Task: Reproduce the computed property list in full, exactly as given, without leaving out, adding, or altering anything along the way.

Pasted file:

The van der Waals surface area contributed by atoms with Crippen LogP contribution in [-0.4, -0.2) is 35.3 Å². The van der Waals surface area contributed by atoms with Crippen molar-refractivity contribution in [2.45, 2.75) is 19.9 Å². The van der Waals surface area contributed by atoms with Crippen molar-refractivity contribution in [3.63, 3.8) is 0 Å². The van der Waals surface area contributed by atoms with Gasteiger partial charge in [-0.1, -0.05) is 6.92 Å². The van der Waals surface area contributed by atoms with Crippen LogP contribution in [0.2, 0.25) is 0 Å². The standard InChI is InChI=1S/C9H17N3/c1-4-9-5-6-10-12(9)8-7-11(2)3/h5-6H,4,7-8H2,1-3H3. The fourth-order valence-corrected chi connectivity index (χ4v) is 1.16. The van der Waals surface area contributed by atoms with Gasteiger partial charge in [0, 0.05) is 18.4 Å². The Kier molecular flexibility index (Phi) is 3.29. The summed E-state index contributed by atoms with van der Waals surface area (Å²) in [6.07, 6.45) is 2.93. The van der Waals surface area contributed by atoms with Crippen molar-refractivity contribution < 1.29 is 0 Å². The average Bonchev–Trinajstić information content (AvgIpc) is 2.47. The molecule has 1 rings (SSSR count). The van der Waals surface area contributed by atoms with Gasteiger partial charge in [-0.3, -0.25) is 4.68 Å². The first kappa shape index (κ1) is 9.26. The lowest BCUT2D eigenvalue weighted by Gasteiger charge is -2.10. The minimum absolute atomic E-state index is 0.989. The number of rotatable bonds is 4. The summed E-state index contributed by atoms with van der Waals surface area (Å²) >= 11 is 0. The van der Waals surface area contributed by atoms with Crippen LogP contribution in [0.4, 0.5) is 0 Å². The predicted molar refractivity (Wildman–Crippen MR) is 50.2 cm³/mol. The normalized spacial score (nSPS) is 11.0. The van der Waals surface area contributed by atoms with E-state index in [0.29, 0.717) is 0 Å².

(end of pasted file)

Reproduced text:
The van der Waals surface area contributed by atoms with Crippen LogP contribution in [-0.4, -0.2) is 35.3 Å². The van der Waals surface area contributed by atoms with Crippen molar-refractivity contribution in [2.45, 2.75) is 19.9 Å². The van der Waals surface area contributed by atoms with Crippen molar-refractivity contribution in [3.63, 3.8) is 0 Å². The van der Waals surface area contributed by atoms with Gasteiger partial charge in [-0.1, -0.05) is 6.92 Å². The van der Waals surface area contributed by atoms with Crippen LogP contribution in [0.2, 0.25) is 0 Å². The standard InChI is InChI=1S/C9H17N3/c1-4-9-5-6-10-12(9)8-7-11(2)3/h5-6H,4,7-8H2,1-3H3. The fourth-order valence-corrected chi connectivity index (χ4v) is 1.16. The van der Waals surface area contributed by atoms with Gasteiger partial charge in [0, 0.05) is 18.4 Å². The Kier molecular flexibility index (Phi) is 3.29. The summed E-state index contributed by atoms with van der Waals surface area (Å²) in [6.07, 6.45) is 2.93. The van der Waals surface area contributed by atoms with Crippen molar-refractivity contribution < 1.29 is 0 Å². The average Bonchev–Trinajstić information content (AvgIpc) is 2.47. The molecule has 1 rings (SSSR count). The van der Waals surface area contributed by atoms with Gasteiger partial charge in [-0.3, -0.25) is 4.68 Å². The first kappa shape index (κ1) is 9.26. The lowest BCUT2D eigenvalue weighted by Gasteiger charge is -2.10. The minimum absolute atomic E-state index is 0.989. The number of rotatable bonds is 4. The summed E-state index contributed by atoms with van der Waals surface area (Å²) >= 11 is 0. The van der Waals surface area contributed by atoms with Crippen LogP contribution in [0.4, 0.5) is 0 Å². The predicted molar refractivity (Wildman–Crippen MR) is 50.2 cm³/mol. The normalized spacial score (nSPS) is 11.0. The van der Waals surface area contributed by atoms with E-state index in [0.29, 0.717) is 0 Å².